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The Times

Monday, November 7 2016

Frances Gibb and Jonathan Ames bring this morning’s must-read of all things legal, including news, comment and gossip.

New Brief Premium

  • Employment law focus: Workers’ rights post-Uber – the new revolution
  • Pensions law focus: Age concerns


  • Javid and Truss under pressure over Brexit row
  • Judges ‘hopelessly bad’ at communicating, says Sir Alan Moses
  • Law firms used as cover for massive scams
  • Online justice could put judges out of business
  • Union bosses call for ditching of tribunal charges
  • Comment: Man v machine – emotion trumps robotics
  • Blue Bag diary: Which lawyers batted for attacked judiciary?
  • More Blue Bag: Ex-abuse inquiry silk instructs libel partner
  • The Churn: Merger fallout – another bails from Olswang

Tweet us @TimesLaw with your views.

Story of the Day

Javid and Truss under pressure over Brexit judges row

A former Tory Cabinet minister has called for Sajid Javid​ to be sacked for branding the High Court​ Brexit ruling “unacceptable”​ as the row escalated last night over attacks on the judiciary as "enemies of the people”.

The Times reports that Lord Patten, who was also once party chairman, said that the communities secretary should be “out on his ear” and “doesn't know what the rule of law means in politics”. His comments came after Javid accused the three judges who ruled that MPs should have a say on triggering Brexit negotiations of seeking to “frustrate the will of the British people”.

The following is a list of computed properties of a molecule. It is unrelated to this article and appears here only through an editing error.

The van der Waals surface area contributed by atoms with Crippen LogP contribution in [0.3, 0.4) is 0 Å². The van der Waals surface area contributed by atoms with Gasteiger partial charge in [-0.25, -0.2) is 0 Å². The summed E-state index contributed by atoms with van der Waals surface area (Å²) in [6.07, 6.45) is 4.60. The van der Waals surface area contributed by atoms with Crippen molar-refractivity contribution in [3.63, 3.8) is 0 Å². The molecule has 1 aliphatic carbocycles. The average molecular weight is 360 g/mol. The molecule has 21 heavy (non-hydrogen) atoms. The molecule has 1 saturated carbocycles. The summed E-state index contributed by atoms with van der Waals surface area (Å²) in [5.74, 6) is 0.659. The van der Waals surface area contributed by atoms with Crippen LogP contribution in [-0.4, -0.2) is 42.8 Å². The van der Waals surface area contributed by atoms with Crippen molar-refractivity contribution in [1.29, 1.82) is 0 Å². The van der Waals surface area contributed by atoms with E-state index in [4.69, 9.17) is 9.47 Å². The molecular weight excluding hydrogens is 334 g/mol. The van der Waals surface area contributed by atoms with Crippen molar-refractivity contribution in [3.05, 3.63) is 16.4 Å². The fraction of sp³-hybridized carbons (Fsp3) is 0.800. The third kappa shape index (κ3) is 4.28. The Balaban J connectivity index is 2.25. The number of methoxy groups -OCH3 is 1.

The row blew up as the prime minister began a two-day trade mission to India. Sky News reports that on landing in Delhi, Theresa May said the government had a "strong" case for overturning the High Court ruling in the Supreme Court.

But senior figures from the church and legal establishment also weighed in to condemn the attacks senior judges back home – with a former Lord Chancellor warning that Liz Truss, the current Lord Chancellor (pictured), had lost the confidence of the judiciary and legal profession. Lord Falconer of Thoroton, ​who was Lord Chancellor from 2003 to 2007, ​said that her "formulaic" statement issued late on Saturday amid mounting calls for her to speak out in defence of the judges displayed "cowardice”.

"She has completely failed to discharge her most important duty when the test has come," he told The Times. “It displayed either a lack of confidence in defending the judges and to understand the importance of doing that; or cowardice; it is very significant that it was approved by Downing Street.”

​Other senior figures joined the chorus of condemnation after the ruling, which is to be appealed to the Supreme Court, although ministers have been advised they will probably lose.